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All-Points-Addressable Printing Improvement

IP.com Disclosure Number: IPCOM000059605D
Original Publication Date: 1986-Jan-01
Included in the Prior Art Database: 2005-Mar-08
Document File: 2 page(s) / 30K

Publishing Venue

IBM

Related People

Baker, GN: AUTHOR [+3]

Abstract

A technique is described whereby the quality of print characters of matrix printers is enhanced through the use of an extra print wire so as to provide an overprint condition between printed lines. This concept is particularly applicable in all-points-addressable (APA) printing by eliminating white streaks which occur between adjacent printed lines. When printing APA images on a matrix printer, paper spacing tolerances often result in a gap occurring between the printed lines, which when observed appears as a white streak running across the printed images. Streak variations as small as .005" significantly detract from the quality of the printed images. The technique described herein uses a ninth print wire to provide an overlap, thereby eliminating the line gap appearing as a white streak on the paper.

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All-Points-Addressable Printing Improvement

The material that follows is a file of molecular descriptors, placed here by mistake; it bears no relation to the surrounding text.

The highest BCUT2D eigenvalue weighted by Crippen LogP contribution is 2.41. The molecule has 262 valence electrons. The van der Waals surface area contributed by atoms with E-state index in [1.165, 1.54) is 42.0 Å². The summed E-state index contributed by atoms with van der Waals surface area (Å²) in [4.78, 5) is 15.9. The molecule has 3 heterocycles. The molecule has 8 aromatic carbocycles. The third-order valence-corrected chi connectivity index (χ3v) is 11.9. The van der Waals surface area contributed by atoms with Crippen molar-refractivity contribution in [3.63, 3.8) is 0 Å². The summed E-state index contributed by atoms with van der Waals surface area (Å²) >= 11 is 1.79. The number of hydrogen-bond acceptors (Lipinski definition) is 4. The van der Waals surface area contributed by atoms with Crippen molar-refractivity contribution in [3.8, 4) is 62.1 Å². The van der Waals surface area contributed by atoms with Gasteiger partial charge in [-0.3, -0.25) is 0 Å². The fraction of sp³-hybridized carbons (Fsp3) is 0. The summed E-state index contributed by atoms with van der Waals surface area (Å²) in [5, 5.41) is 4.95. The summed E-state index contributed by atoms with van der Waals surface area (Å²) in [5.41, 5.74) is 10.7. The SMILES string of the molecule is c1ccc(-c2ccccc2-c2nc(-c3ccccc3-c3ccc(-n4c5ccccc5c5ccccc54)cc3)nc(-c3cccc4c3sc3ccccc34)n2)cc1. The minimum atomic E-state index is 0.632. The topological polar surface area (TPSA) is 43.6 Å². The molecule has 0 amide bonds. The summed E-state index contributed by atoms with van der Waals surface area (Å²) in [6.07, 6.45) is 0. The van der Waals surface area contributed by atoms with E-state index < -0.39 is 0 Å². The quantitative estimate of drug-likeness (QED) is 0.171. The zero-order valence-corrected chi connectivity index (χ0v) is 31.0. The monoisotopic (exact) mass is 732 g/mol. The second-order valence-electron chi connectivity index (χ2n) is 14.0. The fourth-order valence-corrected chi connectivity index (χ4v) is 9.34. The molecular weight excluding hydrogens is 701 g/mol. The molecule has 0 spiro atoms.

A technique is described whereby the quality of print characters of matrix printers is enhanced through the use of an extra print wire so as to provide an overprint condition between printed lines. This concept is particularly applicable in all-points-addressable (APA) printing by eliminating white streaks which occur between adjacent printed lines. When printing APA images on a matrix printer, paper spacing tolerances often result in a gap occurring between the printed lines, which when observed appears as a white streak running across the printed images. Streak variations as small as .005" significantly detract from the quality of the printed images. The technique described herein uses a ninth print wire to provide an overlap, thereby eliminating the line gap appearing as a white streak on the paper. Many matrix printers utilize eight print wires to correspond to eight bit bytes of transferred data, where each byte is a dot image of a vertical column eight dots high. A series of the print columns printed side by side across a page constitutes a line of printing. This line shows up as a slice of a picture approximately 1/8" high. To eliminate the white streak which appears between the lines, it is proposed to print eight high dots utilizing print wires 2 to 9, as shown in the figure. During the first line of printing, wire #1 is not used. Data for the second line is then passed to the printer. As the second line is pri...